Abstract: Reading Tea Leaves: the International Tea Committee and the Global "Greening" of Emerging Markets, 1933-1977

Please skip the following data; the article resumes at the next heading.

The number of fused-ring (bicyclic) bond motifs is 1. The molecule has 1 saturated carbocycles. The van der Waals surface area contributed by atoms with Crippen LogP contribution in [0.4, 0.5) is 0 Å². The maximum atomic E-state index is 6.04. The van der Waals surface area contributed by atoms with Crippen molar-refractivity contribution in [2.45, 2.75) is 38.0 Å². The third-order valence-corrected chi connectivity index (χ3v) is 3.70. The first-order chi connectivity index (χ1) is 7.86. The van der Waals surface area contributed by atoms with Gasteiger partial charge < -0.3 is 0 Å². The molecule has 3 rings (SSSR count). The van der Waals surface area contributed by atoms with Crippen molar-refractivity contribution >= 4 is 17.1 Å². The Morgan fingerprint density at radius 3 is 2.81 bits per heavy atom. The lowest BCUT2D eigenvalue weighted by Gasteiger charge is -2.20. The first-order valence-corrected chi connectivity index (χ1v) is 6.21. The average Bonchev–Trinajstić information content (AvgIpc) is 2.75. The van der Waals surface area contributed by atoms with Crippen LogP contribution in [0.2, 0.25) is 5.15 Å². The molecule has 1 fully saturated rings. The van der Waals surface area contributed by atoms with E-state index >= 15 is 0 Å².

This paper is not about tea per se, but rather uses the tea industry to track the interdependence of three "shifts" that occurred between 1930 and roughly 1975. The first shift, and the lens through which I will view the implications of the other two, involves the transition of an organization called the International Tea Committee (ITC) from a government-supported regulatory and marketing body to an international corporation whose profits came to depend on providing strategic information for the tea industry at large. The fate of that organization and its involvement with British interests in the global tea economy offer further insights into the nature of the transition in British policy away from one of imperial preference and tolerance for cartels to that of "free trade." The third and final shift, as seen through the evolution of the other two, is the process by which the British colonies of India and Ceylon (or Sri Lanka) gained independence and thus attempted to seize the profits of their tea sectors for the purposes of national development. In holding these story lines together, this paper explores the ways in which the complicated decision-making processes that occurred in the tea industry all along the global commodity chain offer important correctives to long-held assumptions. It seeks thus to question the clear historical opposition of regulation and laissez-faire policies, to dislodge the conflation of the terms globalization and liberalization, and finally to reconsider the apparent failure of post-colonial societies to gain meaningful economic autonomy.